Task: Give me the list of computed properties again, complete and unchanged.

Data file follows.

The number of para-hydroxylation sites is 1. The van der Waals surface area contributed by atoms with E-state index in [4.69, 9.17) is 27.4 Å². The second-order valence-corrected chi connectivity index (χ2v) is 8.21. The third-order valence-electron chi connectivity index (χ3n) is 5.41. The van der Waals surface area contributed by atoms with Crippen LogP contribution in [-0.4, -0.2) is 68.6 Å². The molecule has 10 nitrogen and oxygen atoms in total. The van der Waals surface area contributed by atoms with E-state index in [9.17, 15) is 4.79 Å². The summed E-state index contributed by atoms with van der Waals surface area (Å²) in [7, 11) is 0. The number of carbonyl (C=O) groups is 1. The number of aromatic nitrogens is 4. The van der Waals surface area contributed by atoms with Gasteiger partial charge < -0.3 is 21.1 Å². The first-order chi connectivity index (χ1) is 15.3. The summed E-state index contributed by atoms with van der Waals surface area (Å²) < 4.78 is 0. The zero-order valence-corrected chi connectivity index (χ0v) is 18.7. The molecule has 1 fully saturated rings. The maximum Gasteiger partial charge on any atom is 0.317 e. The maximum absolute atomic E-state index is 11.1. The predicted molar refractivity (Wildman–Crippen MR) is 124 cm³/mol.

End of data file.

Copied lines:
The number of para-hydroxylation sites is 1. The van der Waals surface area contributed by atoms with E-state index in [4.69, 9.17) is 27.4 Å². The second-order valence-corrected chi connectivity index (χ2v) is 8.21. The third-order valence-electron chi connectivity index (χ3n) is 5.41. The van der Waals surface area contributed by atoms with Crippen LogP contribution in [-0.4, -0.2) is 68.6 Å². The molecule has 10 nitrogen and oxygen atoms in total. The van der Waals surface area contributed by atoms with E-state index in [9.17, 15) is 4.79 Å². The summed E-state index contributed by atoms with van der Waals surface area (Å²) in [7, 11) is 0. The number of carbonyl (C=O) groups is 1. The number of aromatic nitrogens is 4. The van der Waals surface area contributed by atoms with Gasteiger partial charge < -0.3 is 21.1 Å². The first-order chi connectivity index (χ1) is 15.3. The summed E-state index contributed by atoms with van der Waals surface area (Å²) < 4.78 is 0. The zero-order valence-corrected chi connectivity index (χ0v) is 18.7. The molecule has 1 fully saturated rings. The maximum Gasteiger partial charge on any atom is 0.317 e. The maximum absolute atomic E-state index is 11.1. The predicted molar refractivity (Wildman–Crippen MR) is 124 cm³/mol.